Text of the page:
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Distribution of HBV subgenotypes in Ribeirão Preto, Southeastern Brazil: a region with history of intense Italian immigration

Overview of attention for article published in Brazilian Journal of Infectious Diseases, May 2017
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Title
Distribution of HBV subgenotypes in Ribeirão Preto, Southeastern Brazil: a region with history of intense Italian immigration
Published in
Brazilian Journal of Infectious Diseases, May 2017
DOI 10.1016/j.bjid.2017.01.011
Pubmed ID
Authors

Silvana Gama Florencio Chachá, Michele Soares Gomes-Gouvêa, Fernanda de Mello Malta, Sandro da Costa Ferreira, Márcia Guimarães Villanova, Fernanda Fernandes Souza, Andreza Correa Teixeira, Afonso Dinis da Costa Passos, João Renato Rebello Pinho, Ana de Lourdes Candolo Martinelli

Abstract

Hepatitis B virus (HBV) is distributed worldwide, with geographical variations regarding prevalence of the different genotypes. The aim of this study was to determine the HBV genotypes and subgenotypes circulating in Southeast Brazil and compare the genetic sequences found with HBV sequences previously described in the world. Sequences from 166 chronic HBV carriers were analyzed using the fragment constituted by 1306 base pairs comprising surface and polymerase regions of the HBV genome. The sequences obtained were submitted to phylogenetic analysis. HBV subgenotypes A1, A2, D1-D4, F2a, and F4 were found. HBV genotype D was the most frequent, found in 99 patients (58.4%). Within this group, subgenotype D3 was the most prevalent, in 73 patients (42.9%). HBV genotype A was identified in 58 (36%) patients, subgenotype A1, in 48 (29.8%) subjects. Genotype F was identified in 9 (5.4%). According to the phylogenetic analysis, the sequences found were grouped with sequences from Europe, Asia and Middle East (subgenotypes D1, D2, D3) and sequences from Latin America and Africa (subgenotype A1). HBV D3 grouped in different clusters inside D3 clade, several of them with sequences isolated in Italy. We also identified eight families whose relatives were infected with the same HBV subgenotype, most with high similarity between sequences. In conclusion, the distribution of the HBV sequences obtained interweaved with sequences from other continents, corresponding to regions from where many immigrants came to this region, in accordance to the hypothesis that the HBV detected over there were brought during the colonization times.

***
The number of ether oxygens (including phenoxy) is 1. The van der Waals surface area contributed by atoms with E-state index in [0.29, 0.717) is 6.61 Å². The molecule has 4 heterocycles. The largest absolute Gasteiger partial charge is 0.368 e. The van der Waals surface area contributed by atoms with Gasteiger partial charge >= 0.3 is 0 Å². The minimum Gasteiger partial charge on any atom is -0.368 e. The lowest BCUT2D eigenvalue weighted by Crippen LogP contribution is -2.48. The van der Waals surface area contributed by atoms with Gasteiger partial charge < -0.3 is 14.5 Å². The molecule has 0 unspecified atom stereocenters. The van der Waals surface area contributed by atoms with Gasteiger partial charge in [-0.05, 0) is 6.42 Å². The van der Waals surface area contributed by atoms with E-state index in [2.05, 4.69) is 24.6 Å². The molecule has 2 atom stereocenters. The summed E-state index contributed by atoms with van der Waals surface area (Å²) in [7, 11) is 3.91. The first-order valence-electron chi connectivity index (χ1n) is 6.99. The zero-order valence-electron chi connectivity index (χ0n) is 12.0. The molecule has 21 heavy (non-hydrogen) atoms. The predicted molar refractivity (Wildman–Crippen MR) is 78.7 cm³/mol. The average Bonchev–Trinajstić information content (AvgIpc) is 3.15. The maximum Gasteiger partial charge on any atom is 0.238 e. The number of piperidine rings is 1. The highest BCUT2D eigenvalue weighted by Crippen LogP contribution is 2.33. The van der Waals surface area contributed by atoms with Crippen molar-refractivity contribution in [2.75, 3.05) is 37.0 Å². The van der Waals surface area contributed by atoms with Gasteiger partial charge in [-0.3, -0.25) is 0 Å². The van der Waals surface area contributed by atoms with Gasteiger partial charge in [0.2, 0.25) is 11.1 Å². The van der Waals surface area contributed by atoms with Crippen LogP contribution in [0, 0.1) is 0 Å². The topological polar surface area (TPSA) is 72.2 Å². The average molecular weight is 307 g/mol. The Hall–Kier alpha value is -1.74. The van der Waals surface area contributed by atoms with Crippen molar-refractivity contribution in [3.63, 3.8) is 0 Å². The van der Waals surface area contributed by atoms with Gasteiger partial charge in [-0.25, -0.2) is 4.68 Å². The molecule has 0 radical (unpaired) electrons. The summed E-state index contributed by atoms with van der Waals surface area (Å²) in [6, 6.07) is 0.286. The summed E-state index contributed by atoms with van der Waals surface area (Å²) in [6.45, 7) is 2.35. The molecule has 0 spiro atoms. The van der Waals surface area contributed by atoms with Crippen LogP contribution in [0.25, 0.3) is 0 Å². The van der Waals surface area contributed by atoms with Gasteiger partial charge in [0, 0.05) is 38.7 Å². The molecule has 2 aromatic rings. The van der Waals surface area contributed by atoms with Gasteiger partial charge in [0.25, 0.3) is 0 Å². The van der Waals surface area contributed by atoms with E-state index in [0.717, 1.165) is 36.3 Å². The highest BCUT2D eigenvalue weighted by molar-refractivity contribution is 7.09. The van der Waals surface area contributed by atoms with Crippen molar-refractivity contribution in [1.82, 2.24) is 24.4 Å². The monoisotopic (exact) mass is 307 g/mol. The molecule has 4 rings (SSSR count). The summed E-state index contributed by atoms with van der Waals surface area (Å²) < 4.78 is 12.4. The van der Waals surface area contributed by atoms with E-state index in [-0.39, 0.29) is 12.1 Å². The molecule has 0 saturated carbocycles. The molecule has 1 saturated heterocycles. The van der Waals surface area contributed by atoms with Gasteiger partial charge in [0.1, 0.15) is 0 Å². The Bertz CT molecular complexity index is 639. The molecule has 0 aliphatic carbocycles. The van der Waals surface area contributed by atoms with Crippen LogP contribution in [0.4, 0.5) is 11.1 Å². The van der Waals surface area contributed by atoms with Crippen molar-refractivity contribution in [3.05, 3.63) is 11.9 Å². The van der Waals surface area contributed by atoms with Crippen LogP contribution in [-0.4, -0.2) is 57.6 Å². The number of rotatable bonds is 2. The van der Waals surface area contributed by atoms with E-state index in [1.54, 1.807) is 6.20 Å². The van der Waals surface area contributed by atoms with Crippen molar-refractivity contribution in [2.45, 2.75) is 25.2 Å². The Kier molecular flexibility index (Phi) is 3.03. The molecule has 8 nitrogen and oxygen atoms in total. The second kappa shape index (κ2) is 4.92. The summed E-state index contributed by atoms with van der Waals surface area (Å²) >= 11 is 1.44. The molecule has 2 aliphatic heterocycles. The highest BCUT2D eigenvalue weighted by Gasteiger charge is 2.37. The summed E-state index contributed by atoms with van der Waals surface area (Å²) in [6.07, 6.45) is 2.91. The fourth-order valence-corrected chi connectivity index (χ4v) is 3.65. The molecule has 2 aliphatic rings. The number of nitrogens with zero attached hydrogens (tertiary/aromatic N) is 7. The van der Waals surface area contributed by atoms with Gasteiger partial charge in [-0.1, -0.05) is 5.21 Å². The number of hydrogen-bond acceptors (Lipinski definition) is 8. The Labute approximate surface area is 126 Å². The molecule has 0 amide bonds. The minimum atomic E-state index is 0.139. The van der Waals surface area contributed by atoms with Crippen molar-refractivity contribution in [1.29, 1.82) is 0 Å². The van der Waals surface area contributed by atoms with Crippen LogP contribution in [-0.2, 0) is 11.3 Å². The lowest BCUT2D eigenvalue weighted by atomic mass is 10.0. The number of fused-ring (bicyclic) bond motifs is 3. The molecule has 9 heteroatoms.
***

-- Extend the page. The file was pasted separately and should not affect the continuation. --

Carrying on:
Twitter Demographics

The data shown below were collected from the profiles of 2 tweeters who shared this research output. Click here to find out more about how the information was compiled.

Mendeley readers

The data shown below were compiled from readership statistics for 32 Mendeley readers of this research output. Click here to see the associated Mendeley record.

Geographical breakdown

Country Count As %
Unknown 32 100%

Demographic breakdown

Readers by professional status Count As %
Researcher 6 19%
Other 5 16%
Student > Master 3 9%
Student > Bachelor 3 9%
Professor 2 6%
Other 8 25%
Unknown 5 16%
Readers by discipline Count As %
Biochemistry, Genetics and Molecular Biology 8 25%
Medicine and Dentistry 4 13%
Agricultural and Biological Sciences 4 13%
Nursing and Health Professions 2 6%
Immunology and Microbiology 2 6%
Other 2 6%
Unknown 10 31%

Attention Score in Context

This research output has an Altmetric Attention Score of 1. This is our high-level measure of the quality and quantity of online attention that it has received. This Attention Score, as well as the ranking and number of research outputs shown below, was calculated when the research output was last mentioned on 10 May 2017.
All research outputs
#7,547,936
of 9,792,785 outputs
Outputs from Brazilian Journal of Infectious Diseases
#159
of 241 outputs
Outputs of similar age
#188,052
of 263,519 outputs
Outputs of similar age from Brazilian Journal of Infectious Diseases
#8
of 16 outputs
Altmetric has tracked 9,792,785 research outputs across all sources so far. This one is in the 13th percentile – i.e., 13% of other outputs scored the same or lower than it.
So far Altmetric has tracked 241 research outputs from this source. They receive a mean Attention Score of 2.2. This one is in the 21st percentile – i.e., 21% of its peers scored the same or lower than it.
Older research outputs will score higher simply because they've had more time to accumulate mentions. To account for age we can compare this Altmetric Attention Score to the 263,519 tracked outputs that were published within six weeks on either side of this one in any source. This one is in the 16th percentile – i.e., 16% of its contemporaries scored the same or lower than it.
We're also able to compare this research output to 16 others from the same source and published within six weeks on either side of this one. This one is in the 6th percentile – i.e., 6% of its contemporaries scored the same or lower than it.